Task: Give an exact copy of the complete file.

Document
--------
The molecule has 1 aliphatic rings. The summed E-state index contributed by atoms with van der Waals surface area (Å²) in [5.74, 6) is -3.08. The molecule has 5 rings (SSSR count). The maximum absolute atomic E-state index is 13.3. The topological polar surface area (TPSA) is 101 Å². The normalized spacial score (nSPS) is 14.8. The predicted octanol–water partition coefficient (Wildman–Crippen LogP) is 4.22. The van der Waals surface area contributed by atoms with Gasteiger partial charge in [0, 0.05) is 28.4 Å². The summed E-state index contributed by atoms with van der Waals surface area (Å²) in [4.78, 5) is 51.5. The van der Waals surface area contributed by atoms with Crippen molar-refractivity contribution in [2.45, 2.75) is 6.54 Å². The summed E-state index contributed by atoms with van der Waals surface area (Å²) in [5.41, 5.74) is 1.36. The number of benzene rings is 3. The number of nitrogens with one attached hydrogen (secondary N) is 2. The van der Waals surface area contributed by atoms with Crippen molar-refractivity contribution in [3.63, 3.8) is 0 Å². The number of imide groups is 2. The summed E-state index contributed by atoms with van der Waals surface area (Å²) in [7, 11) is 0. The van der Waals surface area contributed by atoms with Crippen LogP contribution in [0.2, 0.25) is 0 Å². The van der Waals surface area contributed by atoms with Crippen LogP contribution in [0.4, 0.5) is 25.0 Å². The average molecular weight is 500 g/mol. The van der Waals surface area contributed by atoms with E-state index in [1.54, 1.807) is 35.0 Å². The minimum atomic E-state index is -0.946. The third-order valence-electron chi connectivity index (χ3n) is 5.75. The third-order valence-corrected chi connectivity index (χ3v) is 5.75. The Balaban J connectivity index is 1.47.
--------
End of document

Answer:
The molecule has 1 aliphatic rings. The summed E-state index contributed by atoms with van der Waals surface area (Å²) in [5.74, 6) is -3.08. The molecule has 5 rings (SSSR count). The maximum absolute atomic E-state index is 13.3. The topological polar surface area (TPSA) is 101 Å². The normalized spacial score (nSPS) is 14.8. The predicted octanol–water partition coefficient (Wildman–Crippen LogP) is 4.22. The van der Waals surface area contributed by atoms with Gasteiger partial charge in [0, 0.05) is 28.4 Å². The summed E-state index contributed by atoms with van der Waals surface area (Å²) in [4.78, 5) is 51.5. The van der Waals surface area contributed by atoms with Crippen molar-refractivity contribution in [2.45, 2.75) is 6.54 Å². The summed E-state index contributed by atoms with van der Waals surface area (Å²) in [5.41, 5.74) is 1.36. The number of benzene rings is 3. The number of nitrogens with one attached hydrogen (secondary N) is 2. The van der Waals surface area contributed by atoms with Crippen molar-refractivity contribution in [3.63, 3.8) is 0 Å². The number of imide groups is 2. The summed E-state index contributed by atoms with van der Waals surface area (Å²) in [7, 11) is 0. The van der Waals surface area contributed by atoms with Crippen LogP contribution in [0.2, 0.25) is 0 Å². The van der Waals surface area contributed by atoms with Crippen LogP contribution in [0.4, 0.5) is 25.0 Å². The average molecular weight is 500 g/mol. The van der Waals surface area contributed by atoms with E-state index in [1.54, 1.807) is 35.0 Å². The minimum atomic E-state index is -0.946. The third-order valence-electron chi connectivity index (χ3n) is 5.75. The third-order valence-corrected chi connectivity index (χ3v) is 5.75. The Balaban J connectivity index is 1.47.